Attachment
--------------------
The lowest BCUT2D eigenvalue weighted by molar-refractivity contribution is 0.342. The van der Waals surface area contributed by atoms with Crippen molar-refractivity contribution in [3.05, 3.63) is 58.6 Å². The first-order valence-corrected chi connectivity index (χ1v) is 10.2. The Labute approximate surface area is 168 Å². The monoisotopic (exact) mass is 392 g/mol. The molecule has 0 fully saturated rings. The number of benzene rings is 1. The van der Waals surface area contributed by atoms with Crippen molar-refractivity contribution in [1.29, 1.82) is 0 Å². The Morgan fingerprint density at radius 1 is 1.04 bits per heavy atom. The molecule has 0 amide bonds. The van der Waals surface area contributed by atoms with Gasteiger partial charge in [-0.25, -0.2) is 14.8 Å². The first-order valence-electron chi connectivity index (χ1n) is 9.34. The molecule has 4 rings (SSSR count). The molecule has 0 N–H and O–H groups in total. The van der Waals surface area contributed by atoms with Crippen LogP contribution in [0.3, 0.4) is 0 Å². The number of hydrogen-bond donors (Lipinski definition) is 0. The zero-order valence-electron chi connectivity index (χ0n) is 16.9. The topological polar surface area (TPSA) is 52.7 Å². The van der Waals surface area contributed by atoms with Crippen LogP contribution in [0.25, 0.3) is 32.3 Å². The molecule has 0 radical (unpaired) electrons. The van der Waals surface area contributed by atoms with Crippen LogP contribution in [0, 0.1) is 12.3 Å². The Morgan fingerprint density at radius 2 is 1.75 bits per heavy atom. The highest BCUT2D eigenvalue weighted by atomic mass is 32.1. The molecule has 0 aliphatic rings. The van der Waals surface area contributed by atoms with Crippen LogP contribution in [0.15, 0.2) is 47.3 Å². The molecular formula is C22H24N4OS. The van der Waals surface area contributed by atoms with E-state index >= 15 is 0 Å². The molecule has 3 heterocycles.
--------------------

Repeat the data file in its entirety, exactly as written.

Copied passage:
The lowest BCUT2D eigenvalue weighted by molar-refractivity contribution is 0.342. The van der Waals surface area contributed by atoms with Crippen molar-refractivity contribution in [3.05, 3.63) is 58.6 Å². The first-order valence-corrected chi connectivity index (χ1v) is 10.2. The Labute approximate surface area is 168 Å². The monoisotopic (exact) mass is 392 g/mol. The molecule has 0 fully saturated rings. The number of benzene rings is 1. The van der Waals surface area contributed by atoms with Crippen molar-refractivity contribution in [1.29, 1.82) is 0 Å². The Morgan fingerprint density at radius 1 is 1.04 bits per heavy atom. The molecule has 0 amide bonds. The van der Waals surface area contributed by atoms with Gasteiger partial charge in [-0.25, -0.2) is 14.8 Å². The first-order valence-electron chi connectivity index (χ1n) is 9.34. The molecule has 4 rings (SSSR count). The molecule has 0 N–H and O–H groups in total. The van der Waals surface area contributed by atoms with Crippen LogP contribution in [0.3, 0.4) is 0 Å². The number of hydrogen-bond donors (Lipinski definition) is 0. The zero-order valence-electron chi connectivity index (χ0n) is 16.9. The topological polar surface area (TPSA) is 52.7 Å². The van der Waals surface area contributed by atoms with Crippen LogP contribution in [0.25, 0.3) is 32.3 Å². The molecule has 0 radical (unpaired) electrons. The van der Waals surface area contributed by atoms with Crippen LogP contribution in [0, 0.1) is 12.3 Å². The Morgan fingerprint density at radius 2 is 1.75 bits per heavy atom. The highest BCUT2D eigenvalue weighted by atomic mass is 32.1. The molecule has 0 aliphatic rings. The van der Waals surface area contributed by atoms with Crippen LogP contribution in [0.15, 0.2) is 47.3 Å². The molecular formula is C22H24N4OS. The van der Waals surface area contributed by atoms with E-state index >= 15 is 0 Å². The molecule has 3 heterocycles.